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Beaches Water Co-operative Logo
June 25, 2004 (With Updates As of July 11, 2004)

"To provide water service that is
dependable, economical, and
meets or exceeds health standards for all co-operative members”
I. President’s Corner
II. Water Allocation
III. Multiple Services
IV. Security Concerns
V. Annual Water Quality Report 
VI. Financial
LOCATION: 5901 Hillside Rd
MAIL: P.O. Box 164
HOURS: 7:30 am – 4:00 pm 
PHONE  410-586-8710 (ph)
            410-586-1963 (fax)
EMERGENCY: 443-624-0721
DROP BOX: Outside Gate
Board of Directors
Gary Clarke - President
Bill Bozman – Vice President
Joan Humphreys –  Secretary / Treasurer
John Randall - Director
Dan Crain - Director

Don Riemers - Director
Sandy Anderson – Director
Chris Pappas - Director
Fritz Riedel - Director
Contract Management
Dennis DiBello - Business 
   Manager/ Superintendent
Linda Speciale – Receptionist
Jackie Jacob – Bookkeeper
Kenny Grover – Operations Tech.
Ray Foster - Maintenance Tech.

Monthly BWC Meeting
I. President’s Corner

As many of you know, our President, Jack Jorgensen, passed away last winter.  I still marvel at his serendipitous move to Long Beach at the exact time that several dedicated community members began the arduous task of purchasing and renovating a bankrupt water system and turning it into the model company it is today.  Jack's dedication, his unselfish willingness to serve the community he loved and of course his 55 years of experience in water system operation will never again be matched.  Rest assured that we will continue to operate this company in the same spirit that has guided him and the Board for the last twenty years.  The business name change from Beaches Water Company, Inc. to Beaches Water Co-operative was his idea and is an indication of how strongly Jack felt about accurately describing the member-owned operation that he helped to found and guided so skillfully for so long.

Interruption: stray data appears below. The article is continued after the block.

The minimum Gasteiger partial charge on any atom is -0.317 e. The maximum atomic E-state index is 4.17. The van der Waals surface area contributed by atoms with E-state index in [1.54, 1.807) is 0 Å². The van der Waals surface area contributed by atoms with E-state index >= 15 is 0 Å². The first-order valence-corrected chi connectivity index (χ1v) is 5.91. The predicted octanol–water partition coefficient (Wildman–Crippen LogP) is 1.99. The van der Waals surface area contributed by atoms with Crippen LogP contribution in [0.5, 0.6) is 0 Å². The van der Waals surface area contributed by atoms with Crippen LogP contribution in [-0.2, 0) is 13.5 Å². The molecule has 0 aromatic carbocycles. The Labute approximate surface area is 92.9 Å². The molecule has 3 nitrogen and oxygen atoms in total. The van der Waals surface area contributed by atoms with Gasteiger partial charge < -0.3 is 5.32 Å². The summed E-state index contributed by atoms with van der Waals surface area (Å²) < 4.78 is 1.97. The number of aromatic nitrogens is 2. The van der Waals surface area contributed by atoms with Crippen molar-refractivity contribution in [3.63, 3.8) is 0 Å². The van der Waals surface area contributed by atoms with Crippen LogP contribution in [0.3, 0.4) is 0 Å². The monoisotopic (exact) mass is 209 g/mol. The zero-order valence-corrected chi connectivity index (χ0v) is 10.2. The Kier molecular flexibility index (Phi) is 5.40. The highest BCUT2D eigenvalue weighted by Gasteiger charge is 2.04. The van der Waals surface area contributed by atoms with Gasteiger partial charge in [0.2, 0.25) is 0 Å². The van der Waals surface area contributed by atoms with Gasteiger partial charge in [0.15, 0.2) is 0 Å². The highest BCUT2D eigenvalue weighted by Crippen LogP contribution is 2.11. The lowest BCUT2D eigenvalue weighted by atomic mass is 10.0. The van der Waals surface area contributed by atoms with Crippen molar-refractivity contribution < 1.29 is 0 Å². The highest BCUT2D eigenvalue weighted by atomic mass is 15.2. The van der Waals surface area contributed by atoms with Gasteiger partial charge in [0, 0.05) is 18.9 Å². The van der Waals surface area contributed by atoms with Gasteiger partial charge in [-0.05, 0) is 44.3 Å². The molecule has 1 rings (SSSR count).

We will continue to miss Jack and his counsel as long as Beaches Water Co-operative exists.

Please plan to attend the Co-operative annual meeting in September.


Gary Clarke,  President

Jack Jorgensen

Jack C. Jorgensen, 79, passed away on January 9, 2004 from cancer. He had a 60-year career in public service, including over 30 years with the U.S. Department of Interior, retiring in 1979 as the Assistant Director for Technology Transfer in the Office of Water Research and Technology. He was one of the founders of the National Water Supply Improvement Association.  As President of the Board of Directors of the Beaches Water Company, Jack provided the leadership for many of the system’s improvements. He was a 40-year resident of the Washington DC area, most recently of St. Leonard Maryland. 

Rededication of the Jorgensen Pump Station is scheduled for July 11, 2004 at 5:00 pm.  A brief reception will follow.

Announcing the Beaches Water Co-operative’s Annual Meeting
Date:  September 12, 2004                     Time: 3:00 pm 
  Long Beach Civic Center on Calvert Blvd

Water Quality Questions
Do we add fluoride to the drinking water?

No we do not.  Although in some areas of the country water systems add fluoride to the water, Beaches Water Company is only licensed by the State of Maryland to treat the drinking water for bacterio- logical concerns.  Trace amounts of fluoride naturally occur in the aquifers, but those amounts are not significant to aid in children’s dental growth and development.  Many doctors/ dentists prescribe fluoride supplements or children’s vitamins with fluoride.

Chlorine smell?